7 Reasons to Sell Your Soul to the Devil, According to the Movies

7 Reasons to Sell Your Soul to the Devil, According to the Movies

Oct 30, 2014

In Alexandre Aja's Horns, Daniel Radcliffe's Ig finds himself wrongly accused of murdering the love of his life. Framed and desperate, he awakes one morning with horns sprouting out of his head and newfound Satanic powers. You can guess what happens next.

Although Ig's deal with the forces of Hell is left intentionally vague, it's another example in a long line of movies where the protagonist (or someone close to the protagonist) gives up their soul to get something they desire. So join us, won't you, as we take a quick tour through the decades and examine some of the more memorable times that movie characters have sold their soul to the Devil.

 

Faust (1926)

The Reason for Soul Selling: Faust's hometown is beset by the plague, which is causing widespread death and devastation. When his prayers to God go unanswered, he decides to consult the other guy and offers his soul in exchange for the salvation of his city.

The Result: His deal with the Devil doesn't go over well with his friends and neighbors, who immediately reject him when they realize he's made a pact with Satan. With nothing and no one on his side, Faust decides to commit fully to the dark side and live a life of Hell-assisted debauchery, which includes eternal youth. It turns out that Faust is only a puppet in a wager between Satan and God over whether or not the former can corrupt an innocent soul. Naturally, things only get worse before a tacked-on happy ending.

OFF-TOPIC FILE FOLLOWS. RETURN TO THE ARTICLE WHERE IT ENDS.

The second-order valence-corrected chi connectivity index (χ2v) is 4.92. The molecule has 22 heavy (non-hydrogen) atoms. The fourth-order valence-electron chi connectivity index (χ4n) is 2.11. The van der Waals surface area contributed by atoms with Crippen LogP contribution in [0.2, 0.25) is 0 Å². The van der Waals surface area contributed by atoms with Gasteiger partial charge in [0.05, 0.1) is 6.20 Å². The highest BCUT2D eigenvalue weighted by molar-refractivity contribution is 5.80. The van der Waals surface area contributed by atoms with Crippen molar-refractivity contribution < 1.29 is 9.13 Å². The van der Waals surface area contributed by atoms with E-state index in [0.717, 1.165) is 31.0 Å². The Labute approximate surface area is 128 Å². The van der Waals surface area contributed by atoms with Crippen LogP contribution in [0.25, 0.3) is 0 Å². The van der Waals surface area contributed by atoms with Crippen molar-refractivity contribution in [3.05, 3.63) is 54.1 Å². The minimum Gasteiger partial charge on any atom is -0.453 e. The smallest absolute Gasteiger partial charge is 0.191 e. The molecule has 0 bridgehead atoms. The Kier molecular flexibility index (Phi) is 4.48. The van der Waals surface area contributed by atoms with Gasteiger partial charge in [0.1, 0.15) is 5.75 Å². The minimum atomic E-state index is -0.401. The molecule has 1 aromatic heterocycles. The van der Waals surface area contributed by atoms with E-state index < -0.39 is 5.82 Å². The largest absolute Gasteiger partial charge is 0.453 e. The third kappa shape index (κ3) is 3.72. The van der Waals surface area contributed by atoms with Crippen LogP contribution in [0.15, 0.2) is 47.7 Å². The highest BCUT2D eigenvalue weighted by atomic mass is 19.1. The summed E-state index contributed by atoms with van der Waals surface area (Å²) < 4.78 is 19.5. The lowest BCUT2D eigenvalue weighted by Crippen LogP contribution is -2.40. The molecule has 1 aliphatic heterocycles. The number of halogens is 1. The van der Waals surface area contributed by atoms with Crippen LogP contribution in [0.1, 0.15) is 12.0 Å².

Bedazzled (1967)

The Reason for Soul Selling: Stanley Moon (Dudley Moore) is a shy, socially awkward man who pines for Margaret, who won't even give him the time of day. Distraught, Stanley attempts suicide, only to meet the Devil (Peter Cook), who offers him seven wishes in exchange for his soul. Seeing an opportunity to fix his life and get the girl of his dreams, Stanley accepts.

The Result: As you'd expect, Satan twists each of Stanley's requests, taking even the most well-thought-out wish and finding an angle that makes it unbearable. A request to be more articulate transforms Stanley into a pretentious and unbearable intellectual. A wish to become a rock star only sees him instantly overshadowed by a newcomer. Eventually, the Devil has pity on Stanley and, in an uncharacteristic move, lets him out of the deal. The 2000 remake follows similar beats, except that Brendan Fraser's modern protagonist breaks his Satanic contract by using his last wish to hope for someone else's happiness.

 

Rosemary's Baby (1968)

The Reason for Soul Selling: Most of the movies we're talking about here feature a character compromising their own soul to get ahead in life. Roman Polanski's Rosemary's Baby is unique in that it features someone selling the soul of a loved one. That particular scumbag is Guy (John Cassavetes), who offers the body and soul of his wife (Mia Farrow) to a Satanic cult in their apartment building. In exchange for their cooperation, Guy is promised that his acting career will receive some assistance from a very dark place.

The Result: Rosemary finds herself knocked up with the Devil's baby, and her life only goes downhill from there. However, there's little she can do, and when she gives birth to a demonic monstrosity, she finds herself loving it as only a mother would.